WH backs ambassador to Belgium despite criticism of anti-Semitism comments

Neil Munro | White House Correspondent

Administration officials expressed support Monday for the U.S. ambassador to Belgium after he said that the Israeli-Palestinian conflict was one reason for anti-Semitism that stretches back thousands of years.

“Ambassador [Howard] Gutman has expressed his regret, noting that he strongly condemns anti-Semitism in all its forms… This administration has consistently stood up against efforts to delegitimize Israel and we will continue to do so,” said White House spokesman Jay Carney, without condemning Gutman, who is Jewish and whose father survived the Holocaust.

“We have full confidence in him,” said State Department spokesman Mark Toner on Monday.

Gutman’s comments may exacerbate President Barack Obama’s loss of support among Jewish Americans. That loss of support could cut his vote in the critical states of Florida and Pennsylvania, and hinder fundraising.

“The comments by Ambassador Gutman were disgusting and outrageous,” said Ken Kurson, a New Jersey-based, GOP-aligned media and political strategist. “Jews are the victims of anti-Semitism, not the cause of it,” he said.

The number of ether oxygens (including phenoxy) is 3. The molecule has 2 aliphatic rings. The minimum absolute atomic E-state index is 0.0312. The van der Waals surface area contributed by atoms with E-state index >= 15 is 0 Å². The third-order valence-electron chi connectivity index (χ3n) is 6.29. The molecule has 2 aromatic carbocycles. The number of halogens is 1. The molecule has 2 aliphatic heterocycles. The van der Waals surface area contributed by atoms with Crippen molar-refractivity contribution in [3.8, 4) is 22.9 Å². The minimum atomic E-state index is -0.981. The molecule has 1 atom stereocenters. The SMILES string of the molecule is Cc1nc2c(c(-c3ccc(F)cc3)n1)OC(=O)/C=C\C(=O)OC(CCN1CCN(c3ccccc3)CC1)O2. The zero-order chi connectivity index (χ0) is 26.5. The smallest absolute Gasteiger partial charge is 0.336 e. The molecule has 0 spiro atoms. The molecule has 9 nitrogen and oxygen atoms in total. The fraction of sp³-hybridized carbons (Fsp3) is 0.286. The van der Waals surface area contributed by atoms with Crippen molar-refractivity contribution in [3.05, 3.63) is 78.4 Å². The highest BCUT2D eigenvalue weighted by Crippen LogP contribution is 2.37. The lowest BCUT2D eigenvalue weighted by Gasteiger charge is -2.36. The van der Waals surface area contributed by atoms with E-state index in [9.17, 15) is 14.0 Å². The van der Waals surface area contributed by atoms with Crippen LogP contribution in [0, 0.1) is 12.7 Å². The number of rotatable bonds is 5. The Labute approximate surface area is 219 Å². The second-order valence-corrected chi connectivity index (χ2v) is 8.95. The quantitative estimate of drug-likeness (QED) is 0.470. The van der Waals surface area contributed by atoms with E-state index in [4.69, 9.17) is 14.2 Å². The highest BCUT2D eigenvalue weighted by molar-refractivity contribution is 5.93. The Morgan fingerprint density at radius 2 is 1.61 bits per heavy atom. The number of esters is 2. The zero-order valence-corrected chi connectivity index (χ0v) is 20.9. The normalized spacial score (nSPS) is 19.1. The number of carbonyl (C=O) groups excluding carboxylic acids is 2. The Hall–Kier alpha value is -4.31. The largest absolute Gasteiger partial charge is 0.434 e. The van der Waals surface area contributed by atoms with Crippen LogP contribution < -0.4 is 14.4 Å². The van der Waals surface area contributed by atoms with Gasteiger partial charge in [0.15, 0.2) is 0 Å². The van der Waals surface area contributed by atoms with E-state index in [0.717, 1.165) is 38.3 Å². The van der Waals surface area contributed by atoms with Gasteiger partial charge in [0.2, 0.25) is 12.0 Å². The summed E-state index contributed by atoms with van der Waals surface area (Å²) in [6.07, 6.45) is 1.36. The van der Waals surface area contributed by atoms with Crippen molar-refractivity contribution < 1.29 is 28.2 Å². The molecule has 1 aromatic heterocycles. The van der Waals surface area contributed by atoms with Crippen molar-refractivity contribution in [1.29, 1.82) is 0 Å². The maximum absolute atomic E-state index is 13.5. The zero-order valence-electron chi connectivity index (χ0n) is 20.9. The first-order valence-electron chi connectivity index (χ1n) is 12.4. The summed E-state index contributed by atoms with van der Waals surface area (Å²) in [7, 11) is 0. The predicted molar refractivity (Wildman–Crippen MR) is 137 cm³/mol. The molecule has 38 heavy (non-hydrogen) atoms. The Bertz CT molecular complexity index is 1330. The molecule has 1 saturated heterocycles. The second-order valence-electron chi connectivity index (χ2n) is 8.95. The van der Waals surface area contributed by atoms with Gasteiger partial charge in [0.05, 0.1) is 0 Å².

Since the summer, prominent Jewish allies of the administration have lobbied Jewish groups, saying the president’s pressure on Israel to strike a deal with radical Islamists is proof that he is a strong ally for Israel.

The administration did leave itself some room to fire Gutman.

The ambassador “made very clear in a subsequent statement that they were his thoughts or his remarks,” said Toner.

In his Nov. 30 speech to an audience in Belgium, Gutman said anti-Semitism exists in two forms.

“There is and has long been some amount of anti-Semitism, of hatred and violence against Jews, from a small sector of the population who… hate not only Jews, but Muslims, gays, Gypsies and likely any who can be described as minorities or different,” he said.

More importantly, he said, there’s a second form of anti-Semitism that is growing among European and Muslim communities in Europe and elsewhere. It is “largely born of and reflecting the tension between Israel, the Palestinian territories and neighboring Arab states in the Middle East over the continuing Israeli-Palestinian problem,” he said.